TEC Blog

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“G’wan, B’y”: A Primer on Cape Breton English

Language & Editing

Earlier this month, I had the pleasure of introducing my husband and my 7-month-old son to the lovely island of Cape Breton, where my parents grew up. I remember my many childhood trips “out east” fondly, and I relished re-living the experience: crossing the Canso Causeway, driving the Cabot Trail, and looking out over the Great Bras d’Or.   Besides these, one of my favourite things about Cape Breton is...

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A TEC Review of Zoe Whittall’s The Best Kind of People

Book Reviews

Zoe Whittall is the award-winning author of four novels and three books of poetry and was TEC's sponsored author at this year's Word On The Street. Her latest novel, The Best Kind of People (Anansi, 2016), is on the short list for this year's Giller Prize.  It provides a fresh take on one of the most difficult and controversial criminal and social challenges of the century. Her...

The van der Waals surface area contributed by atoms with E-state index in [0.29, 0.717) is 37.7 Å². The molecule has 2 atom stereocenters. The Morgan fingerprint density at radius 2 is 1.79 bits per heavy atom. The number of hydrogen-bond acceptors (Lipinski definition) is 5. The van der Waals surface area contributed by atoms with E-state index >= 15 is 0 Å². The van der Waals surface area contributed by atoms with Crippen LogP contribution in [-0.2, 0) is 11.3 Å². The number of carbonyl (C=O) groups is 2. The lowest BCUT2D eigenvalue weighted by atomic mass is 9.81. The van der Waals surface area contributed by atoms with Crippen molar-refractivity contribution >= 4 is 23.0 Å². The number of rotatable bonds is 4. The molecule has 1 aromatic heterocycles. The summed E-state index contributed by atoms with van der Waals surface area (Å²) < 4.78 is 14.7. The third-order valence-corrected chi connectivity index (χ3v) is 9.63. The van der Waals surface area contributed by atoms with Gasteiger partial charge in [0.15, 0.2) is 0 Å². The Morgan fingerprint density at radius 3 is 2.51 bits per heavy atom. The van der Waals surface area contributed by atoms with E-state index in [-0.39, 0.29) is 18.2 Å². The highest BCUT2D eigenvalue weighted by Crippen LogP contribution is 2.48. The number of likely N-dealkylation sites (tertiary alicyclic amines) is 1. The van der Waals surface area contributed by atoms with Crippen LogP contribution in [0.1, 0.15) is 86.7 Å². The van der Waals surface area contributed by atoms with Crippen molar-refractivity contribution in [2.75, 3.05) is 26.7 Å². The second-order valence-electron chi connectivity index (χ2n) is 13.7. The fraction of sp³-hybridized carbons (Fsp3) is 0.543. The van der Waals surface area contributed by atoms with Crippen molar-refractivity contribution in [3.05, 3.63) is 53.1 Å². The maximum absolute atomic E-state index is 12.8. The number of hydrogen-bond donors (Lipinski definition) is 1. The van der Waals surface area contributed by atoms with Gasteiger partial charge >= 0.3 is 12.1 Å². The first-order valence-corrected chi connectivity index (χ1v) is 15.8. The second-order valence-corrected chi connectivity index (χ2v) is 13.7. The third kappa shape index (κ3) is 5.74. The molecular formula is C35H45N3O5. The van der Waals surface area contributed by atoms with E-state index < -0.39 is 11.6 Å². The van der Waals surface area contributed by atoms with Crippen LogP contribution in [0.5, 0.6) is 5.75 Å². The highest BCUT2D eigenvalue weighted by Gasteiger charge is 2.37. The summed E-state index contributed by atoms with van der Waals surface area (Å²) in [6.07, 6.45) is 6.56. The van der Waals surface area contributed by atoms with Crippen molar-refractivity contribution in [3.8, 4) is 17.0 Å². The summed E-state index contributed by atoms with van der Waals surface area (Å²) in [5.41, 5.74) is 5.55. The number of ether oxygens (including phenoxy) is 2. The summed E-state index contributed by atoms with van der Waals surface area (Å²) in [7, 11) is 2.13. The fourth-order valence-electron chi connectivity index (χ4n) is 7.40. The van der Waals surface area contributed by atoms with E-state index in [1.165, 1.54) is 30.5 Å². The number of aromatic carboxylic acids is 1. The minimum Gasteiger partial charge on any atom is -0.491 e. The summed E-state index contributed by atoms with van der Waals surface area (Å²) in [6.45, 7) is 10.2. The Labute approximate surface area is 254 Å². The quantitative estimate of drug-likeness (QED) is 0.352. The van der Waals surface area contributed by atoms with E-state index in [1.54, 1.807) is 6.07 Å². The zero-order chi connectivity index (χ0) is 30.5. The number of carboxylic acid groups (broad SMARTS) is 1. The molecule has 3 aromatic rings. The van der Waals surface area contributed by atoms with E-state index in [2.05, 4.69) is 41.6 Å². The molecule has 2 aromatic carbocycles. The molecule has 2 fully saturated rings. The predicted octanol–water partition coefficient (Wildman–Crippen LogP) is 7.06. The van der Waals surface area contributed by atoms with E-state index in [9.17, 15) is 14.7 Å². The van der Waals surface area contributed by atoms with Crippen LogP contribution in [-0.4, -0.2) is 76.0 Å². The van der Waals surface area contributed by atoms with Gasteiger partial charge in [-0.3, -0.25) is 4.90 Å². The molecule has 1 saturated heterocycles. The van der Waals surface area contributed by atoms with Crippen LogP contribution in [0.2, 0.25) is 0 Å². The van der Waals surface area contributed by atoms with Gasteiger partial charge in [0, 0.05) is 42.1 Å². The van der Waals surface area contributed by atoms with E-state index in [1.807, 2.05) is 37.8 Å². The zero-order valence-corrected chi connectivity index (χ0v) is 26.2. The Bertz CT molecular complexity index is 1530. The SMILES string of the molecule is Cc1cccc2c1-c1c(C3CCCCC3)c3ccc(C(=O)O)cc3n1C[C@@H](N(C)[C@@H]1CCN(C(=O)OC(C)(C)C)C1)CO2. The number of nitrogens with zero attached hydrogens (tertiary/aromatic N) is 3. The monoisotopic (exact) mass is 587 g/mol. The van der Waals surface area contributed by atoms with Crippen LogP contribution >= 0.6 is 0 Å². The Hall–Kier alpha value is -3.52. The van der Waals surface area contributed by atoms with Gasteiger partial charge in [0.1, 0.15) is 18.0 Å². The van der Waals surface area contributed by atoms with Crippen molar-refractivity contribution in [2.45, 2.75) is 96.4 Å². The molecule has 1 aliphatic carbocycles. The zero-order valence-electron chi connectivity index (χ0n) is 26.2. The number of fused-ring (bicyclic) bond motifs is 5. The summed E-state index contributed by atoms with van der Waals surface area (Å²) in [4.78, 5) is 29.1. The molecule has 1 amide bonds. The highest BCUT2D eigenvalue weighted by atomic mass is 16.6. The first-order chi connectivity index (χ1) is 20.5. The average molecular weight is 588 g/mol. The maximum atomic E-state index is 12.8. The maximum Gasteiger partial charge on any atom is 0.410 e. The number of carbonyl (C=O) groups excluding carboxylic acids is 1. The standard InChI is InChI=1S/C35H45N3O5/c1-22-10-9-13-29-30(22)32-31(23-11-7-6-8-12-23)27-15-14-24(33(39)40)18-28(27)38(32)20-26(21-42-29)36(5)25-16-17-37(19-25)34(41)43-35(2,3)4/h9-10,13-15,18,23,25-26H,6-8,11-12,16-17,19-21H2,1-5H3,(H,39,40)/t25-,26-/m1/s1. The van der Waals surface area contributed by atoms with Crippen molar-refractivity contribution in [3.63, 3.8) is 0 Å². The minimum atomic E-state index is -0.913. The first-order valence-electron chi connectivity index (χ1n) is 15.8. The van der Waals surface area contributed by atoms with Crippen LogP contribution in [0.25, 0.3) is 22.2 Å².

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4 Tips for Using the Em-dash and En-dash and Finding Them on Your Keyboard

Usage

  As a keen-eyed reader, you have no doubt noticed that those little horizontal lines between words and numbers come in varying lengths. As a keen-eyed typist, you'll also have noticed that your keyboard is equipped with only one key: the hyphen/minus key. And you may have observed that sometimes when you type in two hyphens to set off an interjection -- because you just know that a simple hyphen isn't up to...

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A Halloween Word Treat from The Editing Company

Language & Editing

Halloween fast approaches, and you may have noticed pumpkins and scarecrows appearing on your neighbours’ stoops, and ravaged racks of costumes popping up in stores. I certainly have my decorations up already—black cats, broomsticks, and skeletons, oh my! This week, we thought we’d enlighten you on some fun Halloween etymology in a post by former TEC editor Mary Ann! ***** Mid-October is that wonderful time of year when the air takes on...